What is a long-term liability?

Definition of Long-term Liability

A long-term liability is an obligation resulting from a previous event that is not due within one year of the date of the balance sheet (or not due within the company's operating cycle if it is longer than one year). Long-term liabilities are also known as noncurrent liabilities.

Examples of Long-term Liabilities

Some examples of long-term liabilities are the noncurrent portions of the following:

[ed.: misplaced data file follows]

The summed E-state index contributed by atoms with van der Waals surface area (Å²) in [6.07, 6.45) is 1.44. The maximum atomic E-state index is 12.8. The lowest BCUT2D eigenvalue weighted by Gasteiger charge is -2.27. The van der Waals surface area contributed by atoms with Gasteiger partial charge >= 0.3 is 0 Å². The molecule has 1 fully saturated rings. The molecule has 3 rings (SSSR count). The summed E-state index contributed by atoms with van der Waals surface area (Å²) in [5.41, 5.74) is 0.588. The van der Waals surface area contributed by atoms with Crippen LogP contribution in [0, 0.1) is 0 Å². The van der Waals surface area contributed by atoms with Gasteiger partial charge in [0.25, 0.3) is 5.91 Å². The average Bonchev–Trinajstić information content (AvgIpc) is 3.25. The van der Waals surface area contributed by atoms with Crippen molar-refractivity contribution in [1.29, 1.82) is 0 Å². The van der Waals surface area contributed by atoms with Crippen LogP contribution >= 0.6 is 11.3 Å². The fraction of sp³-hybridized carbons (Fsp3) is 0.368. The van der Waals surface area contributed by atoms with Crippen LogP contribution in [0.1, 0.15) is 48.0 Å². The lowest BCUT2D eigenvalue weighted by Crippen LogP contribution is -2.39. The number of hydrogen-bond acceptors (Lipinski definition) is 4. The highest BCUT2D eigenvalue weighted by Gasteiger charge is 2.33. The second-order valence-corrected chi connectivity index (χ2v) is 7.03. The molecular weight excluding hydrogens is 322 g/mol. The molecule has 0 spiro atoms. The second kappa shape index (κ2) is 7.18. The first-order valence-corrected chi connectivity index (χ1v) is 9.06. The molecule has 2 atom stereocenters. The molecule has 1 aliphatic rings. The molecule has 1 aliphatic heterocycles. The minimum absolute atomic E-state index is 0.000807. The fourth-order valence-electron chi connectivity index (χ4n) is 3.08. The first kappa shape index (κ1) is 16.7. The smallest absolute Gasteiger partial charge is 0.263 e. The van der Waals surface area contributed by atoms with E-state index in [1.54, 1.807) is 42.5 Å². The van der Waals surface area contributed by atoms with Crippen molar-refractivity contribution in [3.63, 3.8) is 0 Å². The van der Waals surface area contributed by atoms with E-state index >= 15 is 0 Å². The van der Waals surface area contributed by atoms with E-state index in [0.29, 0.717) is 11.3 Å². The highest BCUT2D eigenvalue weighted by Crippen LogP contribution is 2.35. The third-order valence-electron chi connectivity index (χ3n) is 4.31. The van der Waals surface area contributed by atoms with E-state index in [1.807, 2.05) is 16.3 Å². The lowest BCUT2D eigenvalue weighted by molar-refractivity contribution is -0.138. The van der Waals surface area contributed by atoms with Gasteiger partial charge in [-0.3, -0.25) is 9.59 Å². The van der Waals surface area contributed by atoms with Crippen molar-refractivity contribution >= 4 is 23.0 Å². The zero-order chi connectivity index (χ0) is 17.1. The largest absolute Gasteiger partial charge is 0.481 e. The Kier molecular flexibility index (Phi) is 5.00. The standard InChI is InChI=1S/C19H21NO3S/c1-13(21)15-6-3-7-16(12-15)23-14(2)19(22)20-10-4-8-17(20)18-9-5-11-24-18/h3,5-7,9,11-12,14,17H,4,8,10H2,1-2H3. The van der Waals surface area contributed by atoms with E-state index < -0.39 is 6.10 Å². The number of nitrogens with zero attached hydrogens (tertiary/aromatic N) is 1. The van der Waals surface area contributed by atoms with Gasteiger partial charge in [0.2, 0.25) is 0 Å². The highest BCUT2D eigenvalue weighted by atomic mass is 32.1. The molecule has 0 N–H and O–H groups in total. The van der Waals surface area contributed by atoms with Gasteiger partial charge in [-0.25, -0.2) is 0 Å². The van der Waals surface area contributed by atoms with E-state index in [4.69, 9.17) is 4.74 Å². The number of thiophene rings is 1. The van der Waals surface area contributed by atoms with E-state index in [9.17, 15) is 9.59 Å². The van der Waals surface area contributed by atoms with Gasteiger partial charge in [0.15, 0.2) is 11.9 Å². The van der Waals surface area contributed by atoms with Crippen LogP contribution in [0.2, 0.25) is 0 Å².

• bonds payable
  • long-term loans
  • pension liabilities
  • postretirement healthcare liabilities
  • deferred compensation
  • deferred revenues
  • deferred income taxes
  • customer deposits
Some long-term debt that will be due within one year of the balance sheet date can continue to be reported as a long-term liability if there is:

  • a long-term investment that is sufficient and restricted for the payment of the debt, or
  • intent and a noncancelable arrangement that assures that the long-term debt will be replaced with new long-term debt or with capital stock.

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